I continued looking at the Deities.

“For hundreds of years these Deities must have been worshiped with love and devotion,” I thought. “Now they’re just lying under a sofa.”

“Will you take a credit card?” Dhruva asked the man.

“Absolutely not,” he said.

“Let me see how much money I have,” I said.

Because we had come to Bangladesh for only three days, I hadn’t brought much cash. I reached into my pocket and pulled out what I had. It was just over 100 dollars. I put it on the table.

“I’ll take one set,” I said.

Again I studied the beautiful forms of the Deities, gazing at one set and then another. I just couldn’t decide which set to take.

“Guru Maharaj,” said Dhruva anxiously, “it’s getting really late now.”

Finally I decided on a pair of Deities about 15 inches high. The artistic detail on them was something that could not be duplicated.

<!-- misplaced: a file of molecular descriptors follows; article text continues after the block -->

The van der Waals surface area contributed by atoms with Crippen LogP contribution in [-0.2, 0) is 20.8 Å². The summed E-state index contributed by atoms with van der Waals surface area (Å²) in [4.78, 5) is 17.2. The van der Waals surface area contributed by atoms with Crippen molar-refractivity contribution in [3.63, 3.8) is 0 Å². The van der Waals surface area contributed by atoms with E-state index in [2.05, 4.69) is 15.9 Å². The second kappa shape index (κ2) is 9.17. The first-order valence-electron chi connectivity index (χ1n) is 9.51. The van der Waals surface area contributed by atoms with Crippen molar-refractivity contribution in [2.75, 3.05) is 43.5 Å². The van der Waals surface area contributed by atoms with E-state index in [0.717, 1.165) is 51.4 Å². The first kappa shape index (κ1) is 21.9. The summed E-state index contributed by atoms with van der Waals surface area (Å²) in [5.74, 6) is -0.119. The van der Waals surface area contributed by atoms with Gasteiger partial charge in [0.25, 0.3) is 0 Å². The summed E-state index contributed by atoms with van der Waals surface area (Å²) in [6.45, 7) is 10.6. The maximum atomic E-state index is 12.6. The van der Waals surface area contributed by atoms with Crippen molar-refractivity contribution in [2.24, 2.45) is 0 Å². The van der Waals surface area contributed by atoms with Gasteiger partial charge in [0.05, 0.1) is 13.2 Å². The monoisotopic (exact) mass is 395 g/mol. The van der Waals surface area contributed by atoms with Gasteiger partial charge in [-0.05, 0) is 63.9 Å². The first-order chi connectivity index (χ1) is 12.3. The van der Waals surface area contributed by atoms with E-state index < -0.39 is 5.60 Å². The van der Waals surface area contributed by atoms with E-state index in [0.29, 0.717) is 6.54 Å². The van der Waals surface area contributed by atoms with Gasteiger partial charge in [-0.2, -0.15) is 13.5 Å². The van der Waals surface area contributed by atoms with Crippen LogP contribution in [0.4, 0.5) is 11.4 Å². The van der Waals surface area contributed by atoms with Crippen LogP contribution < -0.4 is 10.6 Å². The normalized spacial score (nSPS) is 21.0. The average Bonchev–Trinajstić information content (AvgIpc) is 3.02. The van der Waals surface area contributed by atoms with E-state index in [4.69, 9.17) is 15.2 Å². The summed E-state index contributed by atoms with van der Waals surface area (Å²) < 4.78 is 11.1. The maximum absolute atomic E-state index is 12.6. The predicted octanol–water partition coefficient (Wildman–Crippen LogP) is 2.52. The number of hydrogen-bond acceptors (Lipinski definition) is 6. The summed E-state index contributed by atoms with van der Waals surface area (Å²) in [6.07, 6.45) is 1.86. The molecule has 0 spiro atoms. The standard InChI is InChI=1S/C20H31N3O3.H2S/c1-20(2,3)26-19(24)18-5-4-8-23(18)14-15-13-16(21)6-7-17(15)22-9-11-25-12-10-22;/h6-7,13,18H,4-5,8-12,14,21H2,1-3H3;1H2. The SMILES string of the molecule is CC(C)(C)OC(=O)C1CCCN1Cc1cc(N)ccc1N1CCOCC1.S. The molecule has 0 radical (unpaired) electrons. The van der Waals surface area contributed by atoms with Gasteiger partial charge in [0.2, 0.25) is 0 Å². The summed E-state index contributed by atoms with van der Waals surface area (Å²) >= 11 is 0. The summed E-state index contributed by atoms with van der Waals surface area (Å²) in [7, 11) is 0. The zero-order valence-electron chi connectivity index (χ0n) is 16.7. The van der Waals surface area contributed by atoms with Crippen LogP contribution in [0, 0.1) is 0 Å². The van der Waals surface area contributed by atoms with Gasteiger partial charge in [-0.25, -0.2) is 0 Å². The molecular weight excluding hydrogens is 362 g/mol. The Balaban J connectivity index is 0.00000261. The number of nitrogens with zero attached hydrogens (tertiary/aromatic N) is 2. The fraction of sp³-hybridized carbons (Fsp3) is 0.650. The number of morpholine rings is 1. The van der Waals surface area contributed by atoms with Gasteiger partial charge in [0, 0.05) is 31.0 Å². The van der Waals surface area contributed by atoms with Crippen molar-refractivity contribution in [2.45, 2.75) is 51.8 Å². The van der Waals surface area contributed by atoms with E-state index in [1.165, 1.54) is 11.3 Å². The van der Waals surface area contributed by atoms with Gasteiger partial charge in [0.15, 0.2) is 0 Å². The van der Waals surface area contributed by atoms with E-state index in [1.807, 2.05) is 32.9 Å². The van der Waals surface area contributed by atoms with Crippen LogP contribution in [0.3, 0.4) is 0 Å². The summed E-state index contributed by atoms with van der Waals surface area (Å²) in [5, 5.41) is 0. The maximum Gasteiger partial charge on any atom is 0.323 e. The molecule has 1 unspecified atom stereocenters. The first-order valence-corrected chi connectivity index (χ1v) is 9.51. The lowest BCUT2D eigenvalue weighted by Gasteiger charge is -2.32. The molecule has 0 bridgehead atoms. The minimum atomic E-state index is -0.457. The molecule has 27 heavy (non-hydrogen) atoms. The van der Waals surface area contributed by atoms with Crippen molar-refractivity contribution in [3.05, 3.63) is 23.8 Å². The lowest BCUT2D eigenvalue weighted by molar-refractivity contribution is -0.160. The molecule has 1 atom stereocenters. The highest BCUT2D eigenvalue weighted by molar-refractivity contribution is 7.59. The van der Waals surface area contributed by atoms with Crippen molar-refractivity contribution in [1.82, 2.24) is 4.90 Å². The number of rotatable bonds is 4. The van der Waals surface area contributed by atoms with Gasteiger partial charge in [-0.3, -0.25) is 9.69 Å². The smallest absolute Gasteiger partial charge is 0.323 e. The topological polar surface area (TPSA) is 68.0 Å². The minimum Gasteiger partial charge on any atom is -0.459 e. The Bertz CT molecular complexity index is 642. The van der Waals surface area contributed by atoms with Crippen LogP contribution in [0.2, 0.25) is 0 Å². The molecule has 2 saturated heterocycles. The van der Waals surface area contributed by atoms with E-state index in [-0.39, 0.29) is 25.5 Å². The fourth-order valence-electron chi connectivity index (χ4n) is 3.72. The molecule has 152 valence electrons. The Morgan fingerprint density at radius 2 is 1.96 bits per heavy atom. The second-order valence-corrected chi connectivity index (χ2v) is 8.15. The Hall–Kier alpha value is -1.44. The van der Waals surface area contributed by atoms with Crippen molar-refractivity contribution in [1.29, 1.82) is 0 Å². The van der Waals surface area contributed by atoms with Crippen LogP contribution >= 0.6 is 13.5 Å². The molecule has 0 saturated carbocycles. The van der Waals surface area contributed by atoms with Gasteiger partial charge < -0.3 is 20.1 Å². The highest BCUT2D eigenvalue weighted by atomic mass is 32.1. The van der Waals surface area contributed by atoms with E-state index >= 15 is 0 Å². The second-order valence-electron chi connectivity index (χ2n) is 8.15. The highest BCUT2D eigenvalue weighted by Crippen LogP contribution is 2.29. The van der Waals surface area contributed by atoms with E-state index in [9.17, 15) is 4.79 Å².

When the man put the other sets back in the boxes and under the sofa, both Dhruva and I felt sad.

Then we rushed back to the hotel, threw our belongings into our bags, hailed a taxi, and rushed to the airport.

When we put our bags through the x-ray machine a customs officer saw the metal forms of the Deities inside one bag and asked us to open it.

“What are these statues?” he said.

“Just something we picked up in the market,” I said casually. Another officer came over and the two of them looked at the Deities together.

“Something Hindu,” said the second officer. Then he nodded his head, indicating we could leave.